Ask Amy: Friendship Falters Over Shunning

By Amy Dickinson | April 14th, 2021

When an effort to spread hate gets thwarted


Friend won't do any shunning Image

Dear Amy: My friend, “Cynthia,” and I have been close for 24 years. For most of that time, we have met for lunch once a week (when possible). We are both women over 60.

I have a 22-year-old granddaughter, who is gay.

Cynthia has decided that I am “too accepting” of gayness in general and has told me that she can no longer be my friend.

She has gay family members that she shuns; she told me she wanted me to shun my granddaughter. I will not do that.

Cynthia has four grandchildren under the age of 10. Any of them could be gay.

I asked her if we could agree to disagree, and she refused.

My granddaughter has not asked me to shun anyone who is anti-gay.

My friend has many fine qualities, and I enjoyed her company.

I realize I am much better off without her hatred in my life.

Was it wrong of me to be willing to “agree to disagree” in order to remain friends with Cynthia?

Is that disrespectful to gay people?

– Worried


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Dear Worried: Many people make choices to tolerate someone whose views are diametrically opposed to their own. I believe there are valid reasons to do this, among them: the hope that you can influence the person to change their thinking. Some people also try very hard to lovingly accept those whose views they abhor, as a form of radical acceptance. Also, deep and long-term friendship does mean that we see and accept that our friends are flawed, just as we are.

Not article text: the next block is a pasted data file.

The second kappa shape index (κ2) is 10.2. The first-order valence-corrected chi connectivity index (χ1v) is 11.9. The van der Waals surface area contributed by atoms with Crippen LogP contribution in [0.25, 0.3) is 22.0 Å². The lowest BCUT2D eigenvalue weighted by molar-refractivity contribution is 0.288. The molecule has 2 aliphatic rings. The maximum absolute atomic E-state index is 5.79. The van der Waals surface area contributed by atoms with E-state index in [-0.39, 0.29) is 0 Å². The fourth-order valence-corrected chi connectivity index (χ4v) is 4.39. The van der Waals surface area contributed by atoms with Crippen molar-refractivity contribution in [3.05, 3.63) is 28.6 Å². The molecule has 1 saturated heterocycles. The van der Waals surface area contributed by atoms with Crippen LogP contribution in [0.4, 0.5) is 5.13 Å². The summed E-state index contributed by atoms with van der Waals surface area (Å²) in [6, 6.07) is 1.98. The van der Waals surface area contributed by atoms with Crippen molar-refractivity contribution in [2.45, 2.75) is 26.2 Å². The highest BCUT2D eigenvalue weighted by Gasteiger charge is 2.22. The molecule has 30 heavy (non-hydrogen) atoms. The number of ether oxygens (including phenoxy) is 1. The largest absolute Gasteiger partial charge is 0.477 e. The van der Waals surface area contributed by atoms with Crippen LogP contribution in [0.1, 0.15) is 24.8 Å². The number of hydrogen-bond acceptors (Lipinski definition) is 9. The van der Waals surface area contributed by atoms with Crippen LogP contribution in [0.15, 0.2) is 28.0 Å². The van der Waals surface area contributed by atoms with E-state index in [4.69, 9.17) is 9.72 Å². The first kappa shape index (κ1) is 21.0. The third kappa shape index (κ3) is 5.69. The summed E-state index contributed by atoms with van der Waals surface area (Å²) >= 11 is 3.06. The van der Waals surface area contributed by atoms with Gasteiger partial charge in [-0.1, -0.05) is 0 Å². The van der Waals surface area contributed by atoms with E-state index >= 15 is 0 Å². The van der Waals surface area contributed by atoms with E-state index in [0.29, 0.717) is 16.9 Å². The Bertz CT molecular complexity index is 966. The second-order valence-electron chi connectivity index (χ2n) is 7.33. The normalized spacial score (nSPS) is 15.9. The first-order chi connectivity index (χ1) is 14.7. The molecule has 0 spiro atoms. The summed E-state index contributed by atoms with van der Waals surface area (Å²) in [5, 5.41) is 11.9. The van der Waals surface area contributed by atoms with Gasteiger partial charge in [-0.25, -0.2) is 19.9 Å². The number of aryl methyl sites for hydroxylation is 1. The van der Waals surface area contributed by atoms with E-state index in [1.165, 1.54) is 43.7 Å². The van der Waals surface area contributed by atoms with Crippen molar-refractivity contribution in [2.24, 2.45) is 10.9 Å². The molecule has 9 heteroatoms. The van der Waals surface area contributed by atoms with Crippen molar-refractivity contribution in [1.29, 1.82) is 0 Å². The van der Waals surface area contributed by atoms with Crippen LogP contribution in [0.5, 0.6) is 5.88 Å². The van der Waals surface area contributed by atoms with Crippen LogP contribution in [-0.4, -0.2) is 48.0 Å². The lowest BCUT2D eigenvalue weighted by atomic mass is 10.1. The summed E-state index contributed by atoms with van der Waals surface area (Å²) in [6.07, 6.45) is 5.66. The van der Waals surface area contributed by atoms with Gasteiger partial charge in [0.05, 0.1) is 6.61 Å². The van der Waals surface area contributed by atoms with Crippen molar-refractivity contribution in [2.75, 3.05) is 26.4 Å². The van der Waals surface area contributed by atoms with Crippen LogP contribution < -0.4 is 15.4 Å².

Where this goes awry is when your friend demanded that you adopt her hateful views. In the end, she rejected you for refusing to hate. In my opinion, this shows how irredeemable she is, and why you are now wondering why you walked even partway toward her.

I’d say that you should allow your guilt about your own acquiescence to be your teacher. To be a true ally, you must reject hatred, and not “agree to disagree,” when the matter at hand involves human beings who are simply being human.

I think you should feel very sorry for this former friend of yours, as well as relieved to be shunned by her. No doubt, you are in very good company.


In the tradition of the great personal advice columnists, Chicago Tribune’s Amy Dickinson is a plainspoken straight shooter who relates to readers of all ages. She answers personal questions by addressing issues from both her head and her heart. A solid reporter, Dickinson researches her topics to provide readers with informed opinions and answers. Ask Amy, P.O. Box 194, Freeville, NY 13068

© 2021 by Amy Dickinson

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